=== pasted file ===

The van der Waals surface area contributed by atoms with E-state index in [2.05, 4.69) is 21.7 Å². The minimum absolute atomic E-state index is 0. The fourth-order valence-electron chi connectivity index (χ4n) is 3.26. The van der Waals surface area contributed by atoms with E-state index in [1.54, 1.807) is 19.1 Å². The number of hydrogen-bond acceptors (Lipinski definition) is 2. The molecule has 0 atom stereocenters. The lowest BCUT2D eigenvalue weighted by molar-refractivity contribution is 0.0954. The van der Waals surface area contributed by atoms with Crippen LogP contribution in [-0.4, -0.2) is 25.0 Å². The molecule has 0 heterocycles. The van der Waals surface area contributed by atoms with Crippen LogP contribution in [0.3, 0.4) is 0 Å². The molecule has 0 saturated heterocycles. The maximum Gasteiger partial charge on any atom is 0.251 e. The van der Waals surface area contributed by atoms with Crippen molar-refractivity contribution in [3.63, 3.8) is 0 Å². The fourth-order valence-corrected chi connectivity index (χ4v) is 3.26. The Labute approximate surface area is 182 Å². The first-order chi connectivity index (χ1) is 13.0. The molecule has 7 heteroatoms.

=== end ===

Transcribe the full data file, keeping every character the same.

The van der Waals surface area contributed by atoms with E-state index in [2.05, 4.69) is 21.7 Å². The minimum absolute atomic E-state index is 0. The fourth-order valence-electron chi connectivity index (χ4n) is 3.26. The van der Waals surface area contributed by atoms with E-state index in [1.54, 1.807) is 19.1 Å². The number of hydrogen-bond acceptors (Lipinski definition) is 2. The molecule has 0 atom stereocenters. The lowest BCUT2D eigenvalue weighted by molar-refractivity contribution is 0.0954. The van der Waals surface area contributed by atoms with Crippen LogP contribution in [-0.4, -0.2) is 25.0 Å². The molecule has 0 heterocycles. The van der Waals surface area contributed by atoms with Crippen LogP contribution in [0.3, 0.4) is 0 Å². The molecule has 0 saturated heterocycles. The maximum Gasteiger partial charge on any atom is 0.251 e. The van der Waals surface area contributed by atoms with Crippen molar-refractivity contribution in [3.63, 3.8) is 0 Å². The fourth-order valence-corrected chi connectivity index (χ4v) is 3.26. The Labute approximate surface area is 182 Å². The first-order chi connectivity index (χ1) is 13.0. The molecule has 7 heteroatoms.